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What is a planogram in retail?

What is a planogram in retail?

What is a planogram in retail?

Creating compelling, aesthetically pleasing store displays that shoppers can’t resist is an art and a science. People are naturally drawn to displays that entice or intrigue them, and coming up with displays that do so brings together a store owner’s design, color and visual storytelling sensibilities—the art of it. Behind the art, though, is science. There are countless studies and papers written about the relationship between product placement and profits. Studies about optimal traffic flow patterns inside retail stores abound. The psychology of signage is a discussion unto itself. Color theory has fascinated us forever. A planogram enables you to take all that data into consideration and map out your visual merchandising strategy in a way that makes sense for the retail space you have to work with.  


What, might you ask, is a planogram? It’s a succinct and highly detailed store map, plain and simple. Planograms are used to make any retail space as efficient as can be by visualizing where and how products are placed. Some provide a bird’s-eye view from above, giving you insight into aisle configurations, standalone display opportunities, checkout locations, etc. Others home-in on specific shelves, fixtures, counters or display areas. Planograms are also useful for maintaining continuity between store locations, and for keeping a record of what’s worked well and what hasn’t. They are an invaluable part of a visual merchandiser's toolkit.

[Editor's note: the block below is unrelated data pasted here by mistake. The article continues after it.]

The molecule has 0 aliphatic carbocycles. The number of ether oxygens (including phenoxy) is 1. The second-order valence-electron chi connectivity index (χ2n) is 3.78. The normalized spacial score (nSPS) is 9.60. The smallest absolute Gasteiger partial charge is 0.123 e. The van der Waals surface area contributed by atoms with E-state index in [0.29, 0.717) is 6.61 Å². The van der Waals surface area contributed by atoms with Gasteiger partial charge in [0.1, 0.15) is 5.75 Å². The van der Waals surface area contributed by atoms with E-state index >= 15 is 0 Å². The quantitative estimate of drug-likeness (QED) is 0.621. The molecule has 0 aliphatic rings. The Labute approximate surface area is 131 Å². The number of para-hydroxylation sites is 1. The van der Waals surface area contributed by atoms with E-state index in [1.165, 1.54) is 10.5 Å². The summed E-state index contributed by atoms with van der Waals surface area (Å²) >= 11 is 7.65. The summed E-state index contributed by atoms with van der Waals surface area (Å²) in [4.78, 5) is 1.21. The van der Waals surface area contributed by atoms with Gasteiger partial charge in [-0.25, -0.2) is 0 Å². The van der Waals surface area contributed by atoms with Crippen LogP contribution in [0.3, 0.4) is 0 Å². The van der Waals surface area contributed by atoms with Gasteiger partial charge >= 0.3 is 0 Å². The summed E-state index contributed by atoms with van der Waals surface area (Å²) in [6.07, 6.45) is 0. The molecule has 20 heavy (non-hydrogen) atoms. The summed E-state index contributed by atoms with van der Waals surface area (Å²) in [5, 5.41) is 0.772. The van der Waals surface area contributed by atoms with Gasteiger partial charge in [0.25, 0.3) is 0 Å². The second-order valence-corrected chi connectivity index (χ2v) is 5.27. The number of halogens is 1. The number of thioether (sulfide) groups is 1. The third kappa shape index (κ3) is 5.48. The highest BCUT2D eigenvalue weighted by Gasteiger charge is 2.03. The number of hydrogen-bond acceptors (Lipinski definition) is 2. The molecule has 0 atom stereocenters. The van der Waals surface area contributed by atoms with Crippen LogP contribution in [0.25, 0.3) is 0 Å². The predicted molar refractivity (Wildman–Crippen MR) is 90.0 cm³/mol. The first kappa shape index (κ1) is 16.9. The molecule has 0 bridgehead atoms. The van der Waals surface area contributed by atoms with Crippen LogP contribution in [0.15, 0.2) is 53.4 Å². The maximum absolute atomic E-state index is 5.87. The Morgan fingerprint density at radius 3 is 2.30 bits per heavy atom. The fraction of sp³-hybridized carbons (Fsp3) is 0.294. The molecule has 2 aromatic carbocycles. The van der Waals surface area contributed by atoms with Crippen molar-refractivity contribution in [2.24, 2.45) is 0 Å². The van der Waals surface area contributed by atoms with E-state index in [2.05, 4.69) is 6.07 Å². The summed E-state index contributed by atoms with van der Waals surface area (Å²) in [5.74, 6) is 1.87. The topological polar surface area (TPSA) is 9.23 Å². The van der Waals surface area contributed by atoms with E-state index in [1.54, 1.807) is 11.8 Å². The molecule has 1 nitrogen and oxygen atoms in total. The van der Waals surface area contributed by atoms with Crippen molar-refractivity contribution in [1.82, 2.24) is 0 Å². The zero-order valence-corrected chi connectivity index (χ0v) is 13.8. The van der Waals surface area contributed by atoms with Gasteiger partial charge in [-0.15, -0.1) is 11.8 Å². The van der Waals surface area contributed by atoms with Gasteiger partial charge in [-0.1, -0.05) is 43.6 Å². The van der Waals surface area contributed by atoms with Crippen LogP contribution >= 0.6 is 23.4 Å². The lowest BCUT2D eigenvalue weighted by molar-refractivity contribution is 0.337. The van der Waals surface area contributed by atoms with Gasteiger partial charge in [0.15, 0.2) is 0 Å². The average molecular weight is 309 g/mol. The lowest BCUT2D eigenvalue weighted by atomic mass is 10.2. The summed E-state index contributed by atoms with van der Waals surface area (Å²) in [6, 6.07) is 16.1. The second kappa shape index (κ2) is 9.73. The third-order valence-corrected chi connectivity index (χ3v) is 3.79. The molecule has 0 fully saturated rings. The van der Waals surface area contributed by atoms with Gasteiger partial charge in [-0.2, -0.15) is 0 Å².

Companies such as IWD offer merchandising software that makes 2D and 3D planograms a snap, enabling brands to create a product inventory (scalable images/graphics of products) and store fixtures to then place in various store layout and display configurations. Some offer heatmaps, graphics and other analytics tools that provide even more insight into your choices so you can test possibilities and fix misfires fast. 


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Working through product placement and store layout designs on a computer screen or piece of paper is a lot more efficient than physically placing products, tables, shelving and furniture from one spot to another to determine the best display strategy. For those with a minimalist retail aesthetic, planograms are an opportunity to see how open space affects a design to ensure that visually spare placement comes across as purposeful rather than gaunt and bereft of product. For those with a “more is more” mindset, the planogram can serve as a brake on overly crowded placements that encourage a seagull’s “Mine! Mine! Mine!” frenzy as customers shop. Those who prefer grouping products by color can see which shapes, textures, dimensions, packaging, etc., lend themselves to that approach. No matter what aesthetic you like best, showcase your best-sellers and newest items with custom shelving or cases to revamp your retail space. Optimal store fixtures, non-product design elements (plants, for example), signage, shelving arrays, point of sale configurations and more all come into focus with a planogram.